1. 27

    Write less bloated software. Less CPU cycles, less memory, less power needed. Write code that sucks less.

    Write less bloated websites. Keep them small, cut the Javascript-bloat and tracking. With fewer requests the load on the network is less and visitors wait less.

    In the real world, try to arrange home office if possible. It saves resources and time spent while commuting.

    1. 33

      What about less time spent with (re-)compiling binaries to change a option one your configuration? ;^)

      1. 16

        While I want to believe this because I love optimizing the living hell out of databases I hack on, I’m unconvinced that by writing more efficient software it will cause anything other than induced demand. People still have the same number of highway lanes, just smaller cars using them. Maybe the CPU p-states drop a little more often in the short-term, but usage expands to capacity as with so many resources. We use resources we have until we cannot use more.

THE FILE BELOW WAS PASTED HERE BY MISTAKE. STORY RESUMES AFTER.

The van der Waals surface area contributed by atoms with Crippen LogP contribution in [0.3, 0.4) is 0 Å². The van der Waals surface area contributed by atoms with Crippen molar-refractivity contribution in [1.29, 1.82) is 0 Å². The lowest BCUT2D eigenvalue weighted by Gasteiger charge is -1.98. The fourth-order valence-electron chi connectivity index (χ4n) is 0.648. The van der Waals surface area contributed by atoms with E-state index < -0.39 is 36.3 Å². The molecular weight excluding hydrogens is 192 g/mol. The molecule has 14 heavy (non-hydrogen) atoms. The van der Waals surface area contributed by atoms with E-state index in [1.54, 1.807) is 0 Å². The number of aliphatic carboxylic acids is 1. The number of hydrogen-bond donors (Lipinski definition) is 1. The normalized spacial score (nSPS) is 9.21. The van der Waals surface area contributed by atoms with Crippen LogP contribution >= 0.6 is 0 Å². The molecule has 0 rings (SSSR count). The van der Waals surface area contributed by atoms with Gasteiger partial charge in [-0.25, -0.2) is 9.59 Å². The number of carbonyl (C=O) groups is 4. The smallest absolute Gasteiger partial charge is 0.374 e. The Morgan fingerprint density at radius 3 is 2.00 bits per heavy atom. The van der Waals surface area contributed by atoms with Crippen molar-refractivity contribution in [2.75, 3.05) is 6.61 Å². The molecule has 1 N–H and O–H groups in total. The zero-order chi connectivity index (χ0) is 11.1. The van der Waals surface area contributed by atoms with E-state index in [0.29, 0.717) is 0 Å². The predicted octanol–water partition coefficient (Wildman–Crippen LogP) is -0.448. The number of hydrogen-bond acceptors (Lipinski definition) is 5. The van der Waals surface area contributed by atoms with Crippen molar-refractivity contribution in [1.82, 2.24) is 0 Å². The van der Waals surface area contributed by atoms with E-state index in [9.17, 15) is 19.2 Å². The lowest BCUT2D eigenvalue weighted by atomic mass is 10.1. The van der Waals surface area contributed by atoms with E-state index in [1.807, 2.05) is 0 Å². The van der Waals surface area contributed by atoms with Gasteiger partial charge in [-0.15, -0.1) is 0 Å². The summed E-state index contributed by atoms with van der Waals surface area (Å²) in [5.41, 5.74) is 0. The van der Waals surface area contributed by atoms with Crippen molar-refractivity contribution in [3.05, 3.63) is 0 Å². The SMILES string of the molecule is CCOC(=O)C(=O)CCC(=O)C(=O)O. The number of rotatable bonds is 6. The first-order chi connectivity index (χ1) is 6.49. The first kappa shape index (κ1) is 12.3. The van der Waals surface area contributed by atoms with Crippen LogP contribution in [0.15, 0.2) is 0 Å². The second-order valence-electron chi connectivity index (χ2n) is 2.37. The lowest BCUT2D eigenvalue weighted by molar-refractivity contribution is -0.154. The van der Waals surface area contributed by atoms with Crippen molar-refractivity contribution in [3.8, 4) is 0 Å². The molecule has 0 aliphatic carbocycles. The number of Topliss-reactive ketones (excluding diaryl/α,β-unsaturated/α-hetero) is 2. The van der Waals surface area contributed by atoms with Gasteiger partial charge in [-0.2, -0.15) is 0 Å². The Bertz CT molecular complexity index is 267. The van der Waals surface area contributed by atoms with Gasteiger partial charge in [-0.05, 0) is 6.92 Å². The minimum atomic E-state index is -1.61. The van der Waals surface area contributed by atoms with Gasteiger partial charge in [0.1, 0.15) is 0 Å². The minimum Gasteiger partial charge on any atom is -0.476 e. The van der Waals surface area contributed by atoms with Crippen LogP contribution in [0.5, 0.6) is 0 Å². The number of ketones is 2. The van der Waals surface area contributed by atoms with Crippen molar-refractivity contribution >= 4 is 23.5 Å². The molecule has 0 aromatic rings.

The only solution to using less power is to limit the power that can be used. Optimizations can happen after this vital step is achieved. Until then, we will just maintain utilization.

        Doing this in any sort of meaningfully large-scale way will require governments to properly capture the externalities associated with various forms of power production over time.

        When I make programs more efficient, I’m not really helping to encourage governments to do that, and I don’t think I’m helping things in this respect.

        1. 3

          Induced demand is definitely a thing, but I could imagine that if you write a fast alternative to some popular website AND it somehow got many users, it would be a net win.

          For example, whenever I go to weather.com I’m shocked at how slow and bloated it is. If someone wrote a really low latency version of it, and somehow ranked on Google (big if I know), then it might save power overall.